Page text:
In a fine sense, this also involved an aspect of airiness or illumination. That was greatest with the AudioQuest Coffee HDMI. Cable quality and transmission protocol could thus pull in opposite directions. What in AES/EBU I soon considered a lesser protocol than I²S could edge it out if the latter ran an inferior cable. With the Coffee patch and its battery bias on the dielectric, there was no doubt that for example Dhafer's vocals had the greatest realism, finesse, surface textures and spatial keenness. Whilst subtle in the grand scheme of room disturbances and speaker nonlinearites, that was plainly demonstrable, hence meaningful. It wasn't like the vast majority of digital filter changes I'd made over the years with sundry DACs. Those rolled up my eyes. Relative to possible differences between DACs per se, I'd still peg those as potentially larger. Hence I wouldn't suggest to pursue a particular converter just because it has I²S. But given matched conditions—same sender, same receiver, equivalent cable quality to focus down on different transmission protocols—I certainly give I²S the nod. Going forward, it's my new default choice between the Jay's Audio CD transport or Soundaware USB bridge as senders; and the Denafrips as receiver. Considering that the AudioQuest cable is rather more affordable than my S/PDIF alternates was a nice bonus.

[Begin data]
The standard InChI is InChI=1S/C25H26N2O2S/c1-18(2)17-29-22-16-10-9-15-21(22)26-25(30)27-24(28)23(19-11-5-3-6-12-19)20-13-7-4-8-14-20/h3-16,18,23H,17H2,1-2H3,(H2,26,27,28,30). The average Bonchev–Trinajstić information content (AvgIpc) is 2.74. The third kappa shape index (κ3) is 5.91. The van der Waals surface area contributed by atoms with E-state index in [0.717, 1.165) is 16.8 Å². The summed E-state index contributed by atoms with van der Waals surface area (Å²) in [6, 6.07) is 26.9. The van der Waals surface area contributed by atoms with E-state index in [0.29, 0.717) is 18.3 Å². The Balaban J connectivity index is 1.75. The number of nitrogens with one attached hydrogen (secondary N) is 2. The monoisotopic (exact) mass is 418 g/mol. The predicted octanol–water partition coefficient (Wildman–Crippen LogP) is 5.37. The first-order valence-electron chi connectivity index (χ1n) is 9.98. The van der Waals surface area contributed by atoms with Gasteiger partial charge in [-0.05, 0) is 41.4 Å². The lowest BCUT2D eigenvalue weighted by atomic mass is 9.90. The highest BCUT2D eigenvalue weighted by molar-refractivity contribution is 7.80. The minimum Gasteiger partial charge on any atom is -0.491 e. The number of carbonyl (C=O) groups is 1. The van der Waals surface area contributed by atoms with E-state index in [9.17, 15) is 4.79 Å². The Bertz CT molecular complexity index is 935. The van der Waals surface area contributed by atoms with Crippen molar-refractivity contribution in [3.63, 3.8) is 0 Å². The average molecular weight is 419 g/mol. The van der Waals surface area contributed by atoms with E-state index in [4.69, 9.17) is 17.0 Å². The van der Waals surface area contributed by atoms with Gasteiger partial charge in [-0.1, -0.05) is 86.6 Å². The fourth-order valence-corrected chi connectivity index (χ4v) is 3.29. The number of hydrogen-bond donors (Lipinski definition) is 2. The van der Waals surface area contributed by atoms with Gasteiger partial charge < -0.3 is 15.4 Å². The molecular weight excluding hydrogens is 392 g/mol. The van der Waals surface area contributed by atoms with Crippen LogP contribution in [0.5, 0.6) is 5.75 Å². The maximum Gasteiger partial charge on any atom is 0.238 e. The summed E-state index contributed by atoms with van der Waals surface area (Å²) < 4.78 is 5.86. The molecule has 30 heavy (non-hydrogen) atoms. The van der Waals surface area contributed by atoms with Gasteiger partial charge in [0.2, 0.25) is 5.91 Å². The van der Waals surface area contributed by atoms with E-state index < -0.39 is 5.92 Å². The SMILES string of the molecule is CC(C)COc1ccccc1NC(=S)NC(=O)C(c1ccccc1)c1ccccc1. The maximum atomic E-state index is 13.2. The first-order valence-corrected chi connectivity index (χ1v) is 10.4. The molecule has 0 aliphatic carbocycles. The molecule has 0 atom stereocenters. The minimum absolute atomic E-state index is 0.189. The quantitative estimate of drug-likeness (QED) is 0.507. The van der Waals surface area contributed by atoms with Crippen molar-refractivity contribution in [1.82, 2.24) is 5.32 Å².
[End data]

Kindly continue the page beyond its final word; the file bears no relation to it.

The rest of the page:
How about 'normal' CD fare of standard 16/44.1 resolution, perhaps not even recorded that well? Likely because much of it starts out with rather less archeological potential as it were—and conversely, because the premium stuff doesn't suffer glare to begin with—I now heard the core improvements as less glare/hardness and greater smoothness/suppleness. I was surprised by how demonstrable it remained. Only the focus, of what fell away to be improved, had shifted from finer stuff like greater spatial relief and surface texturing to coarser matters like hardness and glare. That points at high-end hifi's intrinsically hierarchical pursuit. One first attends primary matters. Once those are sorted, one polished up the secondary tier. Only when that's in order does the tertiary tier emerge and so forth. Gross errors completely overlay and mask finer deviations. It makes no sense to worry about the low-level stuff if the basics haven't been handled already. On exactly what tier does today's I²S belong? How many levels of audiophile hell or heaven are there to begin with? I haven't the faintest. It's enough to acknowledge the basic multi-tiered setup, then add that in my opinion, power delivery like cords and conditioners plus resonance control aka purpose-engineered racks must come before one worries about I²S versus AES/EBU. Ditto for sorting USB/RJ45 pollution from PC audio. Address that first, then tweak up what happens past optimized USB or networked music delivery. I'll conclude with suspecting that due to its ultra-speed 18Gbps video specification, top-quality HDMI cable might actually be superior to hifi's coax/balanced audio alternatives. If so, the cause for I²S-via-HDMI's improvement could go beyond just the I²S protocol of separate data, word and bit clock lines. Responsibility for the sonic gains might be shared by a better cable concept per se. As a listener of course, why and how don't matter. If it sounds better, it sounds better. And I²S over HDMI did, period. Puleeze? No, thank you very much to Denafrips, Jay's Audio and Soundaware for including it so I can exploit and enjoy it from now on. In this racket, every little bit helps!